Bidco Africa: Creating opportunities for Kenyan youth in agriculture
By David Indeje / July 21, 2017
Leading consumer goods manufacturer Bidco Africa, has embarked on initiatives for Kenyan youth to be involved in agricultural value chain.
The future of agriculture lies in the hands of the youth and there is need to lure them with economic incentives, but Bidco Africa is cognizant that putting them in the forefront of agribusiness is a challenge.
The company says key challenges hampering integration of youths in agribusiness include;lack of access to affordable finance, adverse impacts of climate change due to over reliance on rainfall, inadequate access to reliable markets, inadequate access to quality inputs and lack of access to sizeable land.
“At bidco we believe in inclusive growth where we incorporate youths and women in our value chains,” says the company.
First, their partnership with Kenya Commercial Bank Foundation (KCB) empowers economically 1,000 youth annually through agribusiness.
In the strategic partnership which is part of KCB’s Ksh 50 billion 2Jiajiri programme, provides 1,000 entrepreneurs every year with training, technical support and market linkages.
KCB Foundation does the technical capacity building and Bidco provides a guaranteed market for the entrepreneurs’ products across identified value chains.
According to Bidco, they are operating at 50 percent capacity in terms of seed crushing and they need young people to step and take up the challenge.
For instance, the company has an annual demand of 36,000 MT of oil seeds -sunflower and soya beans – annually but operates at 50 percent capacity due to unavailability of raw materials.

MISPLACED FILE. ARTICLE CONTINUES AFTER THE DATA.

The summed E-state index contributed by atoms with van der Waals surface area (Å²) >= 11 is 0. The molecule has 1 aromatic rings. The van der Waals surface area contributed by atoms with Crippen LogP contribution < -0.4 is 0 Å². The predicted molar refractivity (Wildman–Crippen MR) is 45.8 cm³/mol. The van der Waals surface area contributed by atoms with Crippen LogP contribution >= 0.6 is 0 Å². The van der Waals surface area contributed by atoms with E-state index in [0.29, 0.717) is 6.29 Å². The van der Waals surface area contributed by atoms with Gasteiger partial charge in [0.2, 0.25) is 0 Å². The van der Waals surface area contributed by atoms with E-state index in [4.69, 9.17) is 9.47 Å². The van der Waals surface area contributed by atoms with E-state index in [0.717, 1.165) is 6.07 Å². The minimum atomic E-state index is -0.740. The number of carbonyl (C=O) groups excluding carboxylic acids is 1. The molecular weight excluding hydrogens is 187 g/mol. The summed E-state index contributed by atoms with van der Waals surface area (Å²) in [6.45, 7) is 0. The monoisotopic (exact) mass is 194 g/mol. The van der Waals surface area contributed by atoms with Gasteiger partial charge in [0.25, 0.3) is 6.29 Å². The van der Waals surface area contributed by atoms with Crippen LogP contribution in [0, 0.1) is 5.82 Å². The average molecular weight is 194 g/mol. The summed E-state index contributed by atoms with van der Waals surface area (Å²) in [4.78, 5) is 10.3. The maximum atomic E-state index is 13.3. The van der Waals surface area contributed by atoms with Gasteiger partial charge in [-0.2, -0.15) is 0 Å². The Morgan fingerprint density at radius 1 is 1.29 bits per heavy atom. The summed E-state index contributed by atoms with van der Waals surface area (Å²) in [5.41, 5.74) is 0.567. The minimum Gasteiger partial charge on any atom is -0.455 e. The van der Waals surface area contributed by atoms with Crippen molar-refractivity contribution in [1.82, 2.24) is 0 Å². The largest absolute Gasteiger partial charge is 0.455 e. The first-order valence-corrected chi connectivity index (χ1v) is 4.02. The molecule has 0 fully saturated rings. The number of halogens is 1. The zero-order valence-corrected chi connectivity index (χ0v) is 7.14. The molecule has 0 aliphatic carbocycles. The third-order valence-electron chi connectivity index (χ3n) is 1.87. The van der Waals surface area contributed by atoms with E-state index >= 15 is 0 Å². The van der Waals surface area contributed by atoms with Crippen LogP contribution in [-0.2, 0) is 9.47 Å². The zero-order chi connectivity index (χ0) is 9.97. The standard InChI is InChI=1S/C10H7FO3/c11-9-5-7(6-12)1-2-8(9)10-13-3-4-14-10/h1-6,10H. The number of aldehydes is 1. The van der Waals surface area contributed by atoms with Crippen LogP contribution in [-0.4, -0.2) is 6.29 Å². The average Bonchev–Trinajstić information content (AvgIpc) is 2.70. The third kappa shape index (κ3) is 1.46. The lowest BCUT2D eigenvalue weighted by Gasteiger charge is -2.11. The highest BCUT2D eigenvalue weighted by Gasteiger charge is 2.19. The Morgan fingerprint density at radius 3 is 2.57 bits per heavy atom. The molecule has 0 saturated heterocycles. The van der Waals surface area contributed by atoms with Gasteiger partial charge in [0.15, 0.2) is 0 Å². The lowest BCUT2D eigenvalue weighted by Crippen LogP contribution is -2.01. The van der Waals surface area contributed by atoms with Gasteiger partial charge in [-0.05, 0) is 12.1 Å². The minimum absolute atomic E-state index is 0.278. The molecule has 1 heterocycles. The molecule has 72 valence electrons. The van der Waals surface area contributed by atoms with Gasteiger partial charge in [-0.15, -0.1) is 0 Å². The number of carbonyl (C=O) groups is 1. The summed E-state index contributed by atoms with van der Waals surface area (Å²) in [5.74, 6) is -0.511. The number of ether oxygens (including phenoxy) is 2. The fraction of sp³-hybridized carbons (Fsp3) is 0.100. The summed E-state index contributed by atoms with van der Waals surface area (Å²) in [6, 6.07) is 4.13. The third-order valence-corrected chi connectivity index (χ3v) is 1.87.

The International Crops Research Institute for the Semi-Arid Tropics (ICRISAT) estimates soya beans production to be 2000-5000 metric tonnes per year against domestic demand of 12,000 metric tonnes.
A 2009 report by the Global Agricultural Information Network (GAIN), “Annual production of soybean in the last five years (2004-2008) averaged 1,702 metric tons; however, Kenyan farmers expect to produce only over 2,100 metric tons during calendar year 2009.”
On the other hand, a 2011 FAO report said industrial demand for soybean products continued to grow from 50,000 MT in 2008 to about 120,000 MT in 2011.
Other initiatives Bidco Africa is spearheading to encourage more youth into the agribusiness sector include: its partnership with FAO to to promote climate smart agriculture using Conservation Agriculture in Tharaka Nithi County to encourage farmers to take up growing of soybeans and sunflower seeds in a bid to increase the supply of the two crops.
Bidco says they are in the process of partnering with Amiran to provide cheap irrigation technology for most of its farmers to mitigate impacts of climate change.
To ensure there is efficiency, Bidco uses the SAP mobile application to monitor the performance of the farmers, provide real time extension services, monitor payments and enhance traceability.
To learn how you can be part of the Bidco Africa agribusiness initiative, read